Your county may offer financial assistance to help pay funeral costs. If you'd like more information about this, let us know. Our social workers or your funeral director can help you.

Birth and death certificates

Live birth

If your baby was born alive, the hospital will send birth information to the State of Minnesota. You must arrange for individual burial or cremation. Death information is reported to the State of Minnesota by the licensed funeral home. You may claim your baby as a dependent on your tax form in that year. For a small fee, you may order legal copies of the birth and death certificates. Contact:

Minnesota Department of Health
Office of the State Registrar
phone: 651-201-5970, fax: 651-201-5740

16 weeks pregnant or longer

If you were pregnant for 16 weeks or longer and your baby died before birth, the hospital will send a Report of Fetal Death to the State of Minnesota.

If you request it, the hospital will make a special record of birth for you to keep as a memento. Or, for a small fee, you may order a Certificate of Birth Resulting in Stillbirth from the State Registrar (see address on page 7.) You may not claim your baby on your tax return.

Less than 16 weeks pregnant

If you were pregnant for less than 16 weeks and your baby was not born alive, the State of Minnesota does not require a Report of Fetal Death. However, you may still ask that a Report of Fetal Death be filed, and you may order a Certificate of Birth Resulting in Stillbirth from the State Registrar (see address on page 7.) If you request it, the hospital will make a special record of birth for you to keep as a memento.

Unmarried parents

Unless the father is listed on the hospital birth and death forms, only the mother can get a copy of a birth or death certificate.

Support and Resources

Be assured that there is no right way to find comfort and support. It may take you several tries to find out what works best for you.

Support groups

Several agencies in the Twin Cities and around the state offer facilitated support groups for families who are grieving the loss of their baby. They provide a chance to learn and to share personal stories. Some families find it helpful to join a group right away after a loss. Others find it more helpful to wait a few months. We encourage you to do whatever is right for you.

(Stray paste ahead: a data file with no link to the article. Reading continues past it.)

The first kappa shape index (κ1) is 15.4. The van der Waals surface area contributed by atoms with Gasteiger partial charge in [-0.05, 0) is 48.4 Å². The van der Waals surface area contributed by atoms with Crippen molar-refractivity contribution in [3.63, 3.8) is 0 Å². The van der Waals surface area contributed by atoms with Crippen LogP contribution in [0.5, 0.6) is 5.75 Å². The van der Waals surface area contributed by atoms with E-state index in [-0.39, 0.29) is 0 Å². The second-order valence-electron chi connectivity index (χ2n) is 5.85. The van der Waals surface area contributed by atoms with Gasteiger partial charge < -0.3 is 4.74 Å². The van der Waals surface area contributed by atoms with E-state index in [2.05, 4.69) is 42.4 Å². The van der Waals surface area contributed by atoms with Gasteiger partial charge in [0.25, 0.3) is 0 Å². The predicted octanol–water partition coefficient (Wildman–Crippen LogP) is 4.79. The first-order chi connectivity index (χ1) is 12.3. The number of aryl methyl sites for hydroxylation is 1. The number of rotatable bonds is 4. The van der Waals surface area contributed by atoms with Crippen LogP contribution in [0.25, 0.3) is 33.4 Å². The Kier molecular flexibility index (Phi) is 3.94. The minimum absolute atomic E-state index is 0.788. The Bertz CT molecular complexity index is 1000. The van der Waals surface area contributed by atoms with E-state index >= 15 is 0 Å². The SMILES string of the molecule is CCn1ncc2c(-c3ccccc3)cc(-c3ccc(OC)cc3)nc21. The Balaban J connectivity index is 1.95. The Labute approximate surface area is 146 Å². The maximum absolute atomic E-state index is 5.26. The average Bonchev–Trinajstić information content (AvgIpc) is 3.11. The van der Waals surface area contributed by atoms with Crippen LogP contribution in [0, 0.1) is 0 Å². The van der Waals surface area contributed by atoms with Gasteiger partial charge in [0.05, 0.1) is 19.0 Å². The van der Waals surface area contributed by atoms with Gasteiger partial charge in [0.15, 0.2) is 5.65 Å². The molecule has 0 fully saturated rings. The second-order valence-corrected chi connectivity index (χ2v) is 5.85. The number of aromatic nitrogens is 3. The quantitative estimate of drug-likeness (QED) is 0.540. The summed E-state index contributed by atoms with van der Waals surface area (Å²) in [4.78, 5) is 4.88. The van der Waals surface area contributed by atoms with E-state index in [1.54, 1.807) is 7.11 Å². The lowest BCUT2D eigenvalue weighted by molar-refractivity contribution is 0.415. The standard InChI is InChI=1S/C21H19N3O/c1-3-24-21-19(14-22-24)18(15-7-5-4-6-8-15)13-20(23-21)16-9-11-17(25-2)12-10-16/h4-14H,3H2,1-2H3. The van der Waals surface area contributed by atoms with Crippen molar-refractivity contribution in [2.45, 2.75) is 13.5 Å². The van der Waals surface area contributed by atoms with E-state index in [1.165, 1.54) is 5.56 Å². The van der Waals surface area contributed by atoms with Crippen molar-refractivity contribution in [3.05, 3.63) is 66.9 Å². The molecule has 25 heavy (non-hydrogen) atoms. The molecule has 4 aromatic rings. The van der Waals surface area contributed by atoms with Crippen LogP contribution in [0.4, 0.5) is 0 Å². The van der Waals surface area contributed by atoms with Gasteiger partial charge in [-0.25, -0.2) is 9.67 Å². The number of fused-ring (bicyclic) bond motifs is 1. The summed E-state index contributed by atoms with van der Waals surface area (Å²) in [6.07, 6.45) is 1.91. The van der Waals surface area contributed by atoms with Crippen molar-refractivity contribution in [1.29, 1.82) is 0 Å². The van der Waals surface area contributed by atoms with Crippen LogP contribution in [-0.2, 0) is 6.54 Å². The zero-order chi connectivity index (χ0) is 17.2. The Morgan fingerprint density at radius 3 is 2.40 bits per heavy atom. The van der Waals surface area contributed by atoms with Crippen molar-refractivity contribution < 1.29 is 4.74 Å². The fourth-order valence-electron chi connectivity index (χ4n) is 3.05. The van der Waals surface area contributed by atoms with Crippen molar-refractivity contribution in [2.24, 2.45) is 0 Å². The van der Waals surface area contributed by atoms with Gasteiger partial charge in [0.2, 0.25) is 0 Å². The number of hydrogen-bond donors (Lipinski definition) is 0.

There are also groups for the following:

  • Grandparents, extended family and friends

  • Pregnancy after a loss

  • Sudden and unexpected infant death

  • Death of a child of any age

  • Infertility

  • Support for depression or anxiety after a pregnancy or birth

For current information about support groups and resources in the Twin Cities and outstate Minnesota, call 612-672-7452.

Resources and free catalogs

A Place to Remember

1885 University Ave., Suite 110

St. Paul, MN 55104

651-645-7045 or 800-631-0973

Bereavement Services, RTS

1910 South Ave.

La Crosse, WI 54601

608-791-4747 or 800-362-9567, ext. 4747

Centering Corporation

P.O. Box 4600

Omaha, NE 68104

402-553-1200 or 866-218-0101

Perinatal Loss

2116 NE 18th Avenue

Portland, OR 97212


Organizations and websites

A Heartbreaking Choice

Support after a tragic prenatal diagnosis or pregnancy termination for medical reasons

Faith's Lodge

Retreat center and programming for parents and families coping with serious illness or the death of a child. Financial assistance is available to Fairview patients.

Minnesota Sudden Infant Death Center

Information, counseling, and support for sudden and unexpected infant death from any cause

Pregnancy and Postpartum Support Minnesota

Helpline, resource lists and community information for mothers, fathers and families during and after a pregnancy, including resources and referrals for pregnancy and infant loss and pregnancy after a loss.

Pregnancy Loss and Infant Dealth Alliance (PLIDA)

Union of professional groups, institutions, and individuals who offer care and support to families who experience a pregnancy or infant loss

RESOLVE: The National Infertility Association

Support groups and resources for women and men living with infertility


High-risk pregnancy support

Su Familia Multicultural Counseling

Culture-based counseling services in English, Spanish and Hmong

Subsequent Pregnancy After a Loss Support (SPALS)

Email support group for pregnancy after a loss

The Compassionate Friends

Support groups and resources for families after the death of a child of any age

The International Council on Infertility Information Dissemination (INCIID)

Information and forums about infertility, pregnancy loss and adoption

How else may we help you?

Our staff is specially trained to understand the needs of parents who have suffered a pregnancy loss. Please don't hesitate to ask for support or information from our nurses, social workers, chaplains or psychologists.

After you leave the hospital, if you need help finding support resources, please call 612 672-7452.

For informational purposes only. Not to replace the advice of your health care provider. Copyright © 2014 Fairview Health Services. All rights reserved. SMARTworks 521880en – REV 06/16.